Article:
There's some exciting news for consumers concerned about BPA (bisphenol-A), the chemical found in hundreds of items including canned foods and sodas, plastic containers, and a number of household products that is linked to serious health risks. A team of chemists claim to have created a safer and more eco-friendly alternative derived from a waste product of the paper industry.
BPA is the source of much debate here in the U.S. It's banned in Europe and was recently banned by the FDA from certain baby products. But it is found elsewhere in such abundance that concerned consumers fear there's no avoiding the chemical and its endocrine disrupting effects. It's also been linked with cancer and heart disease.
According to TakePart.com, University of Delaware researchers have created "bisguaiacol-F" or BGF, out of lignin, which is produced when wood is pulped. It could be on the market within the next five years, offering consumers a safe alternative to BPA products.
"We know the molecular structure of BPA plays a large role in disrupting our natural hormones, specifically estrogen," said Kaleigh Reno, a graduate student involved in the research. "We used this knowledge in designing BGF such that it is incapable of interfering with hormones but retains the desirable thermal and mechanical properties of BPA."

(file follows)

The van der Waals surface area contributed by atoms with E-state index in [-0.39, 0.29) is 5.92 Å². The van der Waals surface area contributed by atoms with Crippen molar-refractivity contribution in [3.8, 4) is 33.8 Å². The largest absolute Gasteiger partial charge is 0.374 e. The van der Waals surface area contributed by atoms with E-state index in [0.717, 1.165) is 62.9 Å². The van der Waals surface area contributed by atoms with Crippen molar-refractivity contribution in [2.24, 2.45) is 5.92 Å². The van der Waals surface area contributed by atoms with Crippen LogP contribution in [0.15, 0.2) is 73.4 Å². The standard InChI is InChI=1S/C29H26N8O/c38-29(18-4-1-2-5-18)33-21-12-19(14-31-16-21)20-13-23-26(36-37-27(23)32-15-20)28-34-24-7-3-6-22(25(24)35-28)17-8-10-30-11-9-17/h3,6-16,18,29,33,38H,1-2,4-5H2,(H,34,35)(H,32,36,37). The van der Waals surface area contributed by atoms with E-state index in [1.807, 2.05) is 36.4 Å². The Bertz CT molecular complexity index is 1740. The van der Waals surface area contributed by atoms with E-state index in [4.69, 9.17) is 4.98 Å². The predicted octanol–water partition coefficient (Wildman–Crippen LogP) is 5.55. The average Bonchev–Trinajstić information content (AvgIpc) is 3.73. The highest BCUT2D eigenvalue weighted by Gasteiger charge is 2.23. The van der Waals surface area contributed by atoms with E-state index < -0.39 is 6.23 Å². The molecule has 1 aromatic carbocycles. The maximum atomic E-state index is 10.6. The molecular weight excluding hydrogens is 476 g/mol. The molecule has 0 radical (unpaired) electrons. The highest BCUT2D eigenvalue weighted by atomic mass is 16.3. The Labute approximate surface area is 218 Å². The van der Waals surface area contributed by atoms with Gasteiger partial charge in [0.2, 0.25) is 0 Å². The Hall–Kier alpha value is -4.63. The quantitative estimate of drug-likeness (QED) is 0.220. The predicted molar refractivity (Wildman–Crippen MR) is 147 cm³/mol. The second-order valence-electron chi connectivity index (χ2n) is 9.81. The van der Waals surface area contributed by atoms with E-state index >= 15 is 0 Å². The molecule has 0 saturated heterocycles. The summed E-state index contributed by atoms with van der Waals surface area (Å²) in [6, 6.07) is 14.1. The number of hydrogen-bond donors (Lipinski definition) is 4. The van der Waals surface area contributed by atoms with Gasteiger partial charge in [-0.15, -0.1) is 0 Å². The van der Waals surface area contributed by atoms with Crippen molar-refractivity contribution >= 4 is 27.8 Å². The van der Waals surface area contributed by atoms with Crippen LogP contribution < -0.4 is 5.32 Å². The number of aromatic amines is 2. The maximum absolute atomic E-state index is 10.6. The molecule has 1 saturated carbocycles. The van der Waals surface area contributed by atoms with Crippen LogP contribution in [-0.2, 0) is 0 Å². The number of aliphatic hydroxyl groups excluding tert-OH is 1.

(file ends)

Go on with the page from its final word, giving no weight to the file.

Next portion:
Current "BPA-free" alternatives may be as harmful or more harmful than BPA, recent research finds. And a healthier alternative, like BGF could save the country close to $2 billion in health care costs related to exposure to BPA (and current alternatives).
"This approach considerably simplifies the design of new bio-based materials since we can predetermine properties and screen for toxicity for a broad range of potential compounds from renewable resources such as lignin and plant oils," Wool said in a statement.
Another significant benefit to BGF is that unlike BPA, it's not derived from fossil fuels. The researchers note that 70 million tons of lignin are produced each year (and much is already used for energy recovery) and BGF would make use of this waste product as "a viable environmental and economic alternative," reports TakePart.
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